My first experience behind the wheel was when I popped the clutch on my father's 1964 Pontiac GTO that featured a 389 cu. in V8 with a four-barrel carburetor, dual exhausts and a Hurst manual transmission. I had it up near the orange line when I dropped it into gear and, with gravel flying, tore from where it was parked behind our ski lodge towards Benham Hill, made a hard right going up the hill cresting it a bit like Steve McQueen driving the hills of San Francisco in the movie Bullitt. In my panic, while airborne, I had turned the wheels causing the car to take a hard left as soon we hit the ground scattering gravel towards the first green on the Club's Upper Golf course. I fishtailed down the Wilmington Road towards town.
I made the corner and whipped past Devlin's Northway Motel with the traffic light coming up fast. It was red. Not knowing what else to do I hit the brakes which resulted in my doing a 180 and shooting back the way I came. My eyes were like saucers, say nothing of the eyes of the driver on the other side of the traffic light who heretofore had seen me barreling towards him.
I was 16. I was in the car because we had a beer delivery. The truck driver had asked if I could move the car so he could drive around back and unload. I had responded, "Sure," too stupid or embarrassed to admit that I did not know how to drive. Like all young boys with dreams beyond their abilities and visions of being Graham Hill in their head, I watched my father like a hawk when we went anywhere together. I had seen him shift gears and push in the pedals, but as to which gear did what and in what order I was blissfully ignorant as I soon realized as I went screaming down the road.
1964 Pontiac GTO convertible
As I rocketed past the Northway for the second time, hearing in my head, "through Shady, heading for the Little S," I began experimenting by reducing the pressure on the gas and tapping the brakes. Still we were coming up quickly towards our motel. I shot past, made hard right into the far parking lot, slammed on the brakes and it shuddered to a stop, having stalled out. A light plume of dust floated in the air.
"Through the Finish Curve and down," I thought.
"Ahh, thanks for moving the car," said the truck driver with a bit of muffled snort. He seemed to be quivering all over.
I said, "Anytime." I went into the lobby and collapsed on the sofa my heart pounding and ears ringing.
Young people today missed a certain window of driving experiences that those of us growing up in the 60s and early 70s enjoyed, and that was the coming together of European sports cars and youth in their late teens and twenties.
We went through a Triumph Spitfire (my brother Gerret parked that one about 10 feet off the ground in a tree off Cummins Road), an Alpha Romero Duetto, an orange Opel GT that my brother Chris inherited from my mother, a MGBGT that I painted red, white and blue playing off the design of a British flag, a Porsche (Chris, aka Quickly had that as well as an Sunbeam Alpine), and then there was a metallic blue Stingray, a Camaro Z, and a few others that escape my mind. These latter two were not sports cars in the true sense, but still fun.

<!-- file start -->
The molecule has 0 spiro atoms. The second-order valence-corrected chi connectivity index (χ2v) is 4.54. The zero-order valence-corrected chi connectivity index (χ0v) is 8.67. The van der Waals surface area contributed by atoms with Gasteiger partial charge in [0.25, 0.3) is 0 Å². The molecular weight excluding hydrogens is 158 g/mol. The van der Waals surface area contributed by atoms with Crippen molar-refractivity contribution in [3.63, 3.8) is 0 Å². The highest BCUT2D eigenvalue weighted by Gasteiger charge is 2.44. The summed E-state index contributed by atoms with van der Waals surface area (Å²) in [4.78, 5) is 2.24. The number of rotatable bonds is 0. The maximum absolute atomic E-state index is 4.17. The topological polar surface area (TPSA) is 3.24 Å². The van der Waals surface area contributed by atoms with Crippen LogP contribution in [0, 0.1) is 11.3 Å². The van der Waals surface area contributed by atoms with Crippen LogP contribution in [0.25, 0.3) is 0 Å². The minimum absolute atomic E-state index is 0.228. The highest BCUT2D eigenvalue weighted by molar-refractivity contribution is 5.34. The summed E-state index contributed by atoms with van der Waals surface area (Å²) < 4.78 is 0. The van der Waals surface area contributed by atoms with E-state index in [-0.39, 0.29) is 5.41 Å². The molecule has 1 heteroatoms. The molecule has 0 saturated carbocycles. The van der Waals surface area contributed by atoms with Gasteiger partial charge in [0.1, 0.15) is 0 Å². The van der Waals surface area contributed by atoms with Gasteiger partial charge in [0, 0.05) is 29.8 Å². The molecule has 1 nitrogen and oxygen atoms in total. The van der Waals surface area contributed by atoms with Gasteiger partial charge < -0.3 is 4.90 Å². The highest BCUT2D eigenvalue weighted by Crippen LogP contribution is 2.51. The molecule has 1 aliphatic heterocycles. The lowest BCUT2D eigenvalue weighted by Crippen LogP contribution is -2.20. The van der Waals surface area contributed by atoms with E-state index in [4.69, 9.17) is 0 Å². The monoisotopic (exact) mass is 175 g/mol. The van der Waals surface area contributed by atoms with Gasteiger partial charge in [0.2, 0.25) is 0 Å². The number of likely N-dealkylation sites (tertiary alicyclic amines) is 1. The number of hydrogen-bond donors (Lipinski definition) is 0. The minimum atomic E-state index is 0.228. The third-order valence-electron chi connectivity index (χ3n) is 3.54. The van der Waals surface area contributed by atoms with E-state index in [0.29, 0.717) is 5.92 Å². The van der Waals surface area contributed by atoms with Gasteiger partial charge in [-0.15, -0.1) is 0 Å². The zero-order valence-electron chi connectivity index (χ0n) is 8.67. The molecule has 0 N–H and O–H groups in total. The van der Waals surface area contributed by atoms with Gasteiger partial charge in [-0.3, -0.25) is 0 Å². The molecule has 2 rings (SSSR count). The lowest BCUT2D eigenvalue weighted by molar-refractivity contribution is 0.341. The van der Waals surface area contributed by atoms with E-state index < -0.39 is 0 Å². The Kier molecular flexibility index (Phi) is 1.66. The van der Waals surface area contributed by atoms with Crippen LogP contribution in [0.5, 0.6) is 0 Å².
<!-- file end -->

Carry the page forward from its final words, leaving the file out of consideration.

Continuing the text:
All these cars required learning how to tune them, change the oil and filter and constantly tinkering with them to keep them in top form. To own such a car was also to purchase Chilton manuals on how to repair them. Some people participated in road rallies, which required precision driving and the passenger acting as navigator insuring that speeds and time were maintained to know when and where to turn. I just liked driving and using them to meet girls.
Everyone's favorite road to drive was the Whiteface Inn Road. It is perfectly designed for a car built to take curves, which is the whole point and thrill of driving a sports car. They did not have power steering or power brakes as that interfered with one's feel of the road. Later, after those cars went out of fashion because they did not make the new crash tests and safety requirements stemming from Nader's book Unsafe at Any Speed, I turned to the small two-wheel drive Datsan pickup trucks that had a very similar feel.
In 1983 I got an artist-in-resident gig at Weber State College in Ogden, Utah. I had mentioned the fact to the local poet, boxer, former roommate of Cassius Clay at the 1960 Summer Olympics, actor, track star and playwright Jack Kendrick. "Let's drive out in your pickup," he said.
"Us?" I said. "Drive?"
"Yes, I need to see Robert Redford. I know him from the New York Athletic Club. I have sent him some of my poetry. I'd like to talk to him about getting my screenplay reviewed at the Sundance Institute screenwriter's workshop, I know several people along the way we can stay with, will help with the driving and share the gas."
"Why don't you call him?" I said.
"I prefer talking to him in person," he said.
We agreed to leave early a few days hence, which happened to be St. Patrick's Day. We didn't leave in the morning as planned, but 18 hours later at 3:30 a.m. the next day after Jack had hugged everyone he knew and sung Danny Boy in at least 6 bars and 3 restaurants finally leaving The Cottage after it has closed for the night. Indeed it had taken us a good six hours just to work our way in one door, across the porch and out the other. Jack knew a lot of people. He, of course, promptly fell asleep before we even made it to Saranac Lake.
Stay tuned, for Part II, The Road to Redford.